Killing ‘Cryptocurrency’: Why It’s Time to Retire the Term

Tim Enneking is managing director at Crypto Asset Management, which oversees Crypto Asset Fund, a regulated US cryptocurrency trading fund.

In this opinion piece, Enneking argues that the term “cryptocurrencies” is now outdated, and that new terminology is needed to describe the innovations being imagined and built in the blockchain industry.


No, that headline is not a mistake.

It’s not the cryptocurrencies themselves that should be killed off, but rather the term (hence the quotation marks). Labeling everything going on in the crypto world (space, ecosystem, universe: pick one) “currencies” is dead, passé, OBE… You get the idea.

Two questions logically arise: First, why is the term dead and, second, if it’s dead, what should replace it?

As to the first, that’s easy. There are two problems with applying the phrase “cryptocurrency” to what’s going on in the space traditionally known by that name. First, the “coins” are acting less and less like coins and more and more like something else, perhaps equities.

In fact, for my fund, we divide the cryptocurrency space into “blue chips,” “large caps,” “mid caps,” “small caps,” “pennies,” (“penny coins” seemed redundant) and “NLT” (“no longer traded”).

(Now, before you think I am trying to tout my fund, please realize that we decided to name it “Crypto Asset Fund” for the same reasons as those I’m citing here. For the record, my prior fund was indeed called the “Crypto Currency Fund” – so we are following the same evolution as the crypto ecosystem itself.)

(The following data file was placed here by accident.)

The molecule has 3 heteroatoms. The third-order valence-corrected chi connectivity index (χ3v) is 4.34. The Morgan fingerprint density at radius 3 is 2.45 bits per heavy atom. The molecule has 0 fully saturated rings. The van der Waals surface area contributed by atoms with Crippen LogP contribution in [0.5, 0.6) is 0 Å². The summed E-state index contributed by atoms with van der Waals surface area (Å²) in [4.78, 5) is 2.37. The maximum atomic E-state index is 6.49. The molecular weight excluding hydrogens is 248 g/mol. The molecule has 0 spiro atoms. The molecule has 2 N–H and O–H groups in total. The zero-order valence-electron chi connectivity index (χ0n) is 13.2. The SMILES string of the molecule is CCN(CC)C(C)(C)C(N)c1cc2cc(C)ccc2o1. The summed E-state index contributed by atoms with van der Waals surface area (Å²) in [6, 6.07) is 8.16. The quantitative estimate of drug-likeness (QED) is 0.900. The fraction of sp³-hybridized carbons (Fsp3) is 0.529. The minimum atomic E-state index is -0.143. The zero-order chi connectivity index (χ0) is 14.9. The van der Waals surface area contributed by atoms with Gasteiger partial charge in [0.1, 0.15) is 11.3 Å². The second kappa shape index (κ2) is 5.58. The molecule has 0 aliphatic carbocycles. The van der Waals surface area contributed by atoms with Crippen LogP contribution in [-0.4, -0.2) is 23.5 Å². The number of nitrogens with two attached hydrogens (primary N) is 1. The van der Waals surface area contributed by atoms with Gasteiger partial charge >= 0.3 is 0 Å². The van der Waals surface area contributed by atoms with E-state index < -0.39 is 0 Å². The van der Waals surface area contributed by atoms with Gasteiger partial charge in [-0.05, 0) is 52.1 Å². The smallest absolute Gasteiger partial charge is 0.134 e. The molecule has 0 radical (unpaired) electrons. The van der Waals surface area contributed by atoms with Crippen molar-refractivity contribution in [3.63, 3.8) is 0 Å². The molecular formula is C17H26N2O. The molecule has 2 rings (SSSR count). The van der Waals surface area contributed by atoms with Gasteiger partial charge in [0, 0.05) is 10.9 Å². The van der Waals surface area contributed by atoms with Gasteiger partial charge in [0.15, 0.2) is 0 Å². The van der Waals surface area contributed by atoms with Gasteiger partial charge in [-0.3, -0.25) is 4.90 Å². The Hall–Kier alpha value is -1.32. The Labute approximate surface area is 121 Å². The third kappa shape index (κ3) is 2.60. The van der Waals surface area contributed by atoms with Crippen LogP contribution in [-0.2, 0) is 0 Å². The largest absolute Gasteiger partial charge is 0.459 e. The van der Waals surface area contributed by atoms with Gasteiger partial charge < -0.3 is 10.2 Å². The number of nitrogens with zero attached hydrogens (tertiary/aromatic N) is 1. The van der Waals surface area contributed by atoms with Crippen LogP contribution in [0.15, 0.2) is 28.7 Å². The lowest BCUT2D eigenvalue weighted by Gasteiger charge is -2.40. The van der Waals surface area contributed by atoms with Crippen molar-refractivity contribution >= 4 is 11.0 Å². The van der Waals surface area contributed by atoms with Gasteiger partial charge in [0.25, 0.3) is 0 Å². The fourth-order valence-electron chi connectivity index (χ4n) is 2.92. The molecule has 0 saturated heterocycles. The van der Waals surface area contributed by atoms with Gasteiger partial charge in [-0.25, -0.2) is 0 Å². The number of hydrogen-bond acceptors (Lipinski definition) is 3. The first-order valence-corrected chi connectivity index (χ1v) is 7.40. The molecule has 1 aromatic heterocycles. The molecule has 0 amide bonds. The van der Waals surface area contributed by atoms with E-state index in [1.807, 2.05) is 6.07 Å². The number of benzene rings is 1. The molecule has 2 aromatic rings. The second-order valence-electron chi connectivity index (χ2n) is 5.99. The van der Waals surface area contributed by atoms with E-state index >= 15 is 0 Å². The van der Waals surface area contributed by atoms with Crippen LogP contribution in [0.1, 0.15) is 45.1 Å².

Related to this shift is the fact that, when bitcoin was effectively the only game in town, aficionados touted it as a “dollar replacement”, or at least a supplement – but the target was clearly displacing, to one degree or another, fiat currencies. Now, however, with the emphasis on blockchain, ethereum contracts, Ripple bank transfers, etc, etc, cryptocurrencies are becoming more a transaction enabler than the transaction itself. Their use as currencies, per se, is clearly decreasing.

So, cryptocurrencies are rapidly migrating away from being a medium of exchange (one of – probably the most critical of – the purposes of a “currency”) into enablers of exchanges.

ICOs, tokens, tethers, exchange lending, the (slowly) growing crypto-derivatives market: all reinforce the strong secular shift of cryptocurrencies to crypto “assets.”

What are they?

Which leads us directly to the second question: What should we call all this stuff?

We have voted with our pens and opted for “assets” – a nice, all-encompassing fiat word that is sufficiently vague to cover just about everything that might happen in the crypto space.

Why does this matter? Because perception is reality. If we want to attract more investors and users to the crypto universe, then we need those investors to quickly and easily understand what the space offers. Mislabeling (or, at least, too narrowly labeling) the space doesn’t help. The name also inevitably affects how those of us already in the space view it, and ourselves, as well.

Labels matter.

A real-life example: CNBC asked me to appear live on Capital Connection out of Singapore (the interview took place and was broadcast July 5) and to recommend “three cryptocurrencies”. I declined to do so, countering with three much more varied investments in the crypto space: one lower risk (whatever that might mean), one moderate risk and one higher risk.

The first is lending (fixed income), the second is a coin (equities) and the third is an ICO (IPO or alts). The italicized terms are the fiat equivalent of these three investments, which, by no coincidence, cover the three “legs” of the typical fiat investment “stool.”

So, let’s move to a much more accurate characterization of the space, ecosystem, universe, whatever (do I sense another opinion piece in the offing?) and call the sector (!) we’re working in “crypto assets” or even just “crypto”, shall we?

I’d argue it makes much more sense.

Disclosure: CoinDesk is a subsidiary of Digital Currency Group, which has an ownership stake in Ripple. 

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Source: Coindesk